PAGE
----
Just as Paris abounds with “tourist attractions”, there are many books depicting the picture postcard view of the city; so let’s get off the coach and look for something that will uniquely define our visit.
Paris is a great city for walking in, if you don’t mind the traffic. Almost all of the historic and cultural sites are accessible on foot from the center of the city; although the Metro is a fast and efficient way to cover longer distances.
A good map is essential; a guidebook is also helpful although guidebooks always want to show you someone else’s Paris rather than let you discover your own. Personally, I find that compromise is the best solution. Let the guidebook suggest which areas might be of interest to you, then put it back in your bag and explore the area for yourself. That way, you’ll have an experience that is truly yours.
I did warn you about the traffic. Crossing the street in Paris can be a hazardous undertaking. If you stand timidly on the footpath waiting for the cars to stop, you’ll be there all day. The locals simply set out to cross the street with resolve and determination and the cars stop for them – usually!
The bookstalls, lining both banks of the river Seine, particularly those near the Latin Quarter, are right in the center of town and the locals go there, so it is a good place to watch and perhaps even meet people.
The stalls not only sell books but old postcards and prints, which you can often pick up at bargain prices. For me, however, the photograph below is a priceless memento.
I was browsing one day along the Left Bank near the Pont de la Concorde when I came upon this lady taking her cat for a walk. Somehow, I don’t think the stall owner wants her hanging around.
And on the subject of cats…
I found this little kitty lurking around the statue of Acis and Galatea, part of the Medici Fountain in the Luxembourg Gardens.
Another place to go to watch the locals at leisure is the Stamp and Coin Market that is located on the avenue Matignon, just off the Champs Elysées near the Elysée palace.
Some photographs are totally contained within their borders but I particularly like the one above because the real point of interest, (ie that which has caught the attention of the young woman in the center of the picture whilst all around her were focusing on the coins), is outside the frame, leaving the viewer with no choice but to exercise his or her imagination. I wonder what she was looking at…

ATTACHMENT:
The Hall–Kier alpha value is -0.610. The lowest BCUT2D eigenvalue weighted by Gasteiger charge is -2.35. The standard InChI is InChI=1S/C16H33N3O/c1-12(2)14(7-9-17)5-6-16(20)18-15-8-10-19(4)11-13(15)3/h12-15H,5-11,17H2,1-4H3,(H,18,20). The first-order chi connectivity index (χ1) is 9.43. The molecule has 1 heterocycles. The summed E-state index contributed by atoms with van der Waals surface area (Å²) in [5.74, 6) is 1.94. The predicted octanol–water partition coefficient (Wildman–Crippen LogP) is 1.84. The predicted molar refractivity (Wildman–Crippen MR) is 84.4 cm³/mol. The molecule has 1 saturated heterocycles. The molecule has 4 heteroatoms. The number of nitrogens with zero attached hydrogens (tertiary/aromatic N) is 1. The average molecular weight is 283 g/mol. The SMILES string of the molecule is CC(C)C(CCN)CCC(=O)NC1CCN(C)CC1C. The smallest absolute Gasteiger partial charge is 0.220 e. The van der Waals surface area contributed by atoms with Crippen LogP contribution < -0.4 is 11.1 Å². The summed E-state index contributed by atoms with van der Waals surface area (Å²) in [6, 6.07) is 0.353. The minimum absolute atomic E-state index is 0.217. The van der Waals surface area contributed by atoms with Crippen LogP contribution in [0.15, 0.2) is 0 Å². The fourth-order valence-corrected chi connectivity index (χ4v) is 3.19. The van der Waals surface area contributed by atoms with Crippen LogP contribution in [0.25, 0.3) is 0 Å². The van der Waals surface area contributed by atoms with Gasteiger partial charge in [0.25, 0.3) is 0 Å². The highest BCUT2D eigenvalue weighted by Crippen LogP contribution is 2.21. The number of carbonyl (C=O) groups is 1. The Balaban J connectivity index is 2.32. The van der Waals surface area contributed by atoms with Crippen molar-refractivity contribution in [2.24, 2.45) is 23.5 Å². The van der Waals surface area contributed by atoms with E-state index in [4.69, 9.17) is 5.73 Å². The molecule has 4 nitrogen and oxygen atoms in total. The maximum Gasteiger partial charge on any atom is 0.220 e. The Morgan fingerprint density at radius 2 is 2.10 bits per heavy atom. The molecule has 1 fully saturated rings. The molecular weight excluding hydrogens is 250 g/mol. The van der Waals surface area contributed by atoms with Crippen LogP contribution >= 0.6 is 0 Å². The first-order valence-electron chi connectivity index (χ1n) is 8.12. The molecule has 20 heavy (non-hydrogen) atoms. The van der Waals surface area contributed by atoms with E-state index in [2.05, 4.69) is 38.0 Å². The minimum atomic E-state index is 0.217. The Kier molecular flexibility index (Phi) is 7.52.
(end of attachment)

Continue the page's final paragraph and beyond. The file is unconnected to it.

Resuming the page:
Embraced by the arms of the Louvre and stretching right up to the Place de la Concorde are the Tuileries Gardens, an expanse of trees, flowers, fountains and statues right in the heart of the city.
Chairs and benches are placed in abundance throughout the gardens at the disposal of visitors who wish to relax but in 1973, whilst the fixed benches could be used free-of-charge, a fee was levied on the use of the movable chairs. A park official, usually in plain clothes, would approach unsuspecting occupants and issue a ticket in exchange for a modest sum. The trick was to spot the official coming and move before the demand for payment was made.
In the photograph above, the woman in the coat with the dark collar is collecting the “chair occupancy fee” from the elderly woman who is checking her coins, the lady to the left has just paid up, the man to the left of them is looking is if he has no intention of sitting (until the collector goes away, perhaps) and the couple on the right are making their escape before they too are confronted by the park official.
Parks in Paris are very popular and a good place to watch the natives. My favourite is the Parc Monceau but the Tuileries are closer to the tourist attractions and there is always something going on there. For example…
Also known as pétanque, the object of the game is to throw a small cannonball as close as possible to an even smaller white ball that has been tossed down at the start of the game. Unlike British bowls, boules is played on rough ground and the ball is pitched, usually with heavy backspin, rather than rolled.
I found this group of players and spectators in the Tuileries gardens near the Louvre.
After a long day wandering the city, there is nowhere better to relax than in a sidewalk café, quietly observing the locals in action. The trick is to find the cafés where the action is.